Please carefully read the instructions below.
In this experiment, you will be playing a simple computer game where you control a lunar lander spacecraft. The game interface is shown on the right. It is important that you do NOT refresh or close the page. Otherwise, the experiment will remain incomplete and you will not have a chance to continue.
Goal. The game consists of two phases. In the first phase, you just need to stabilize the lander, i.e., keep it upright. The goal of the second phase is to safely and quickly land the spacecraft on the ground, as close as possible to the landing pad between the two flags. A landing is safe if the main body of the spacecraft does not hit the ground. Examples of successful and unsuccessful landing attempts are shown and explained below.
After each round a score will appear on the right. You will get a green check for a successful stabilization (in the first phase) or landing (in the second phase) and a red cross for an unsuccessful one. On average, scores close to 200 and above indicate success.
Even if the lander crashes or goes out of the field of view, you may still get slightly better scores if the lander is close to the landing pad or the collision is mild.
Control Input. You will be using three arrow keys to control the lander. At any time, at most one control input is active, i.e., you are not allowed to fire multiple engines at the same time. If you press more than one key, only the last one will be active. The figure below shows these controls.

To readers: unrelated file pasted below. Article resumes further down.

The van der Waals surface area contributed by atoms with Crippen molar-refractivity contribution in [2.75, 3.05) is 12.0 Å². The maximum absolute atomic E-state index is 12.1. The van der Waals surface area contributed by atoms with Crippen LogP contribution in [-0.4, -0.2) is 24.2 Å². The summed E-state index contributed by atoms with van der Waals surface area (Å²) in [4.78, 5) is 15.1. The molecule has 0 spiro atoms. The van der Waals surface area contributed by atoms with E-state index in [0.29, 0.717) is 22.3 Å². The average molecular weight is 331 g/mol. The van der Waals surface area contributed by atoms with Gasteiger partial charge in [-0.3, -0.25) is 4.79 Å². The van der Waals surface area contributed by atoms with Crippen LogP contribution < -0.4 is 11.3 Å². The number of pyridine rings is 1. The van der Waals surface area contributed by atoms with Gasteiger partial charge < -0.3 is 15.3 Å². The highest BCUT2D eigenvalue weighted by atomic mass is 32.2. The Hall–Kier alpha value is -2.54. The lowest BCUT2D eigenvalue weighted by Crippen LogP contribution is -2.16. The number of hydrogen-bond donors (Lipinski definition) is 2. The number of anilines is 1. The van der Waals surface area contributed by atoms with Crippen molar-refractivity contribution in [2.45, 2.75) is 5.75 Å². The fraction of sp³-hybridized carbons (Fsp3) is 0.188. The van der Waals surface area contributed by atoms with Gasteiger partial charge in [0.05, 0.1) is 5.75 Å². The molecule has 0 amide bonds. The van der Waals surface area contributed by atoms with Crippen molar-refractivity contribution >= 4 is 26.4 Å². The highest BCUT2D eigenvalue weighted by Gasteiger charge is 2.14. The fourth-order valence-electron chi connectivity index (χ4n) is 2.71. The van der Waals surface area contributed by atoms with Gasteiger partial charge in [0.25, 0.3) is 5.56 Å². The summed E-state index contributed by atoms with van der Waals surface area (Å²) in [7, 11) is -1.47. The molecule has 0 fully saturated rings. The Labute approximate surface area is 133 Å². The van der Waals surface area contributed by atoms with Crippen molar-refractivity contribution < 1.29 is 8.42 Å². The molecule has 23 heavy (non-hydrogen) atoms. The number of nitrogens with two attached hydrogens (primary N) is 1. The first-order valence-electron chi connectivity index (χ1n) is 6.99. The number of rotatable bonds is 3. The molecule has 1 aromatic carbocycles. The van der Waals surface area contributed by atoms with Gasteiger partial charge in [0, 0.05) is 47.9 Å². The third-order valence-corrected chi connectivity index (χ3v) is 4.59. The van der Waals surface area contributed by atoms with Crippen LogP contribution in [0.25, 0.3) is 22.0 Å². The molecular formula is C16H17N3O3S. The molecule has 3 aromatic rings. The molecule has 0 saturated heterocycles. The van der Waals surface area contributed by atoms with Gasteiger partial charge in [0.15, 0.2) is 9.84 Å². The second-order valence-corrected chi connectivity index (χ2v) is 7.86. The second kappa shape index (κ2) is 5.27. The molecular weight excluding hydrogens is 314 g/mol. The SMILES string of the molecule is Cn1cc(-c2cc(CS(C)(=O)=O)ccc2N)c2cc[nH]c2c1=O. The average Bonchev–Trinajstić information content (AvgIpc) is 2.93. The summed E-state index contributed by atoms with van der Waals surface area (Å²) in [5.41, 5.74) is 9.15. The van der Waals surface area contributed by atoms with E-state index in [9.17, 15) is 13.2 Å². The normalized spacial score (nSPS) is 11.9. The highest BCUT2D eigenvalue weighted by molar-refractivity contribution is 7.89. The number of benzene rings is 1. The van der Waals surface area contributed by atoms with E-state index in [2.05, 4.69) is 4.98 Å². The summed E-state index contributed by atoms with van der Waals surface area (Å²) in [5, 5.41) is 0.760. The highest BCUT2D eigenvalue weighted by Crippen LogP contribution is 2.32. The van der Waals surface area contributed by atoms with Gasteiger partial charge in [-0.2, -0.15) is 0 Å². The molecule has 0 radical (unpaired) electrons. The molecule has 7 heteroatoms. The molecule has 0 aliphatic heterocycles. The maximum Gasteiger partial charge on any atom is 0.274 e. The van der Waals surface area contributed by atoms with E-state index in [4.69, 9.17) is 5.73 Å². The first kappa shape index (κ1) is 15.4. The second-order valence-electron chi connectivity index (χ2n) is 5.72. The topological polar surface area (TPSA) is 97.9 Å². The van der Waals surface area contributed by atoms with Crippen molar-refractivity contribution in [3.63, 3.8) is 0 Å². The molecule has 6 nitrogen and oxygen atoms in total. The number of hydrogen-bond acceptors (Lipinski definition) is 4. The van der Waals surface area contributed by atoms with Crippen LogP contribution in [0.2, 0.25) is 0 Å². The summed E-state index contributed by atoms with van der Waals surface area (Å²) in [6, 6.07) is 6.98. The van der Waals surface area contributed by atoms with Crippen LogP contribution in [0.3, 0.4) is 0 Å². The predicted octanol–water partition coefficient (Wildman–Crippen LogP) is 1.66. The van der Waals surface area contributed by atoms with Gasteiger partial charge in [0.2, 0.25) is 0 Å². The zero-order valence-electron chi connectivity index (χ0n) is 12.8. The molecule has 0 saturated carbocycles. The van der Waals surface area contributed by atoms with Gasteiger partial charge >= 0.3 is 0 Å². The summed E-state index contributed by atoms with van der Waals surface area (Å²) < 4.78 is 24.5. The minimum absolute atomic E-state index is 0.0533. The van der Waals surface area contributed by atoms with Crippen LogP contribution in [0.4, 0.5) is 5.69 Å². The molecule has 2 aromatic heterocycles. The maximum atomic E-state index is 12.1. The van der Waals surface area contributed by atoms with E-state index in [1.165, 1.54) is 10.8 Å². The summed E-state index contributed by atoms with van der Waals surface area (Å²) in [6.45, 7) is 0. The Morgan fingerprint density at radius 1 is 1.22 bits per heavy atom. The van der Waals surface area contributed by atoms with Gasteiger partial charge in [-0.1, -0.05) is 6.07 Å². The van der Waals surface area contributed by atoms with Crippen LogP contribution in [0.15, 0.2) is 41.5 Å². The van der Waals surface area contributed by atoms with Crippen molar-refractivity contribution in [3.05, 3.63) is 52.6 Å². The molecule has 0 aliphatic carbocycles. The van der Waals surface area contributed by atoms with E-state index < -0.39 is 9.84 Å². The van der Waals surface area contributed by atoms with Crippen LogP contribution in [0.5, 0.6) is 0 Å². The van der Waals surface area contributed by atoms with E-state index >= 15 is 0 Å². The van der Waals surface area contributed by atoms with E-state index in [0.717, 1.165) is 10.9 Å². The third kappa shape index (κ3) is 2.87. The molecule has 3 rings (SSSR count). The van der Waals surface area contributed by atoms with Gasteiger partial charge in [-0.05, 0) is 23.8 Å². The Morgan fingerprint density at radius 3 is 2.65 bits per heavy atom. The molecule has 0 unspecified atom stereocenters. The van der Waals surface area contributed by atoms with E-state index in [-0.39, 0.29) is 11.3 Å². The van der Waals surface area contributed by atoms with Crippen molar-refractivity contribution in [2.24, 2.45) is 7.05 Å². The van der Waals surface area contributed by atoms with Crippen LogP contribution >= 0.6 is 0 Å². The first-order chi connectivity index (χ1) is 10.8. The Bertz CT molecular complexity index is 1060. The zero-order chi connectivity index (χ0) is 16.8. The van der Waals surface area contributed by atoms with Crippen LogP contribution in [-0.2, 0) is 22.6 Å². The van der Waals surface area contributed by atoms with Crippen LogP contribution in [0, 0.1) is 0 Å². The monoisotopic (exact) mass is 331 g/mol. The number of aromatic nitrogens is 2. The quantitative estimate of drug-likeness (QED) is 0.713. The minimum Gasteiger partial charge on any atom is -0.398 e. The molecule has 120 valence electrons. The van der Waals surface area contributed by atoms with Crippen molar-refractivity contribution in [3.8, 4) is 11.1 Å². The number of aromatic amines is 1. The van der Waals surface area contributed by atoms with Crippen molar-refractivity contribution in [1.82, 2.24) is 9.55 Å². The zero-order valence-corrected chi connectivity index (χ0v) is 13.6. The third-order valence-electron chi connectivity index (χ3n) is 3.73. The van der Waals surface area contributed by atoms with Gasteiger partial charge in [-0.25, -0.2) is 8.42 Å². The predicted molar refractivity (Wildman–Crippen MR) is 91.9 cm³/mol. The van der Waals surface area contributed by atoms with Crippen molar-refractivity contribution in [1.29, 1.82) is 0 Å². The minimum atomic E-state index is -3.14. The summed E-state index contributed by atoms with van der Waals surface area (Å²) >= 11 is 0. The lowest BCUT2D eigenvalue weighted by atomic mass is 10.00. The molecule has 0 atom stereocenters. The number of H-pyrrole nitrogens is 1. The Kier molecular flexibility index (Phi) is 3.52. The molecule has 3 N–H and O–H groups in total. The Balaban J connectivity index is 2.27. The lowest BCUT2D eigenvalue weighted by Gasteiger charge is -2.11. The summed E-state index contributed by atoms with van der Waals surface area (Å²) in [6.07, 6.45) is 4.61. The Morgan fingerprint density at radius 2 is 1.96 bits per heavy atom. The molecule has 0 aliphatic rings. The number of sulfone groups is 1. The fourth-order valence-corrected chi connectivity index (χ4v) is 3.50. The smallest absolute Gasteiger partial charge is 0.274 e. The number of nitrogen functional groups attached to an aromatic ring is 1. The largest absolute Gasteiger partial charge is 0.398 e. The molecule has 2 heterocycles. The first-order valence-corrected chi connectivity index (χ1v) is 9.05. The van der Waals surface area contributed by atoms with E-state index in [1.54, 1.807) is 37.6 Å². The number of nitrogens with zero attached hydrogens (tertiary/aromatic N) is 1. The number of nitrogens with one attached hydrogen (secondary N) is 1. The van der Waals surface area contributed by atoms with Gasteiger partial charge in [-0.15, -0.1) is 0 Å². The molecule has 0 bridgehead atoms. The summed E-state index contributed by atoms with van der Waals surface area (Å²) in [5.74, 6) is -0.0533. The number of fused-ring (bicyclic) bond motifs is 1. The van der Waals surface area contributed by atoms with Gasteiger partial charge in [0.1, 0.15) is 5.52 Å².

Auto Pilot. Finally, we have an auto pilot implemented. The auto pilot takes over the control completely once it is active, but it becomes active only automatically, so you do not have control over when it will be on or off. You can see the state of the auto pilot (on or off) at the top right corner of the game screen (see the figures below).
You will be playing the game for 20 rounds. In some of the rounds, auto pilot can take over the control often and in some it may not interfere at all. It is even possible that auto-pilot be off during all 20 rounds. In the rounds when the auto pilot occasionally becomes active, it becomes active only when you provide some suboptimal control inputs to correct your actions. Regardless of the auto pilot's being on or off, you MUST keep providing control inputs to the lander.
At the end of some rounds, auto pilot may demonstrate you why it interfered by showing you some replays. This is a chance to improve your skills controlling the lander. Specifically, the auto pilot is going to tell you a bad sequence of 3 actions you took, and show you what would happen if it did not interfere. Next, it is going to show you an ideal trajectory that follows the 3 actions it recommends. An example of replays is shown in the figures below.
The first 7 rounds are the first phase, where the goal is to keep the lander upright. You will have 16 seconds in each round in the first phase. In the second phase (13 rounds), you will have 48 seconds to land the space craft in each round. The round automatically ends when the attempt is complete, either successfully or unsuccessfully.
You will be compensated \$3.75 for this study. We are compensating at the rate posted on Amazon Mechanical Turk, i.e. \$0.25 per minute (\$15/hour). Payment is arranged via Amazon Mechanical Turk. We will be offering bonuses for workers who score highly on the games. Workers will have a chance to earn up to \$6.25 total. So make sure you try your best to do well on these games! Now, please complete the 2-question quiz below to start the experiment.
- What does it mean if the "Auto Pilot" indicator is green (active)?
- Which of the following is true?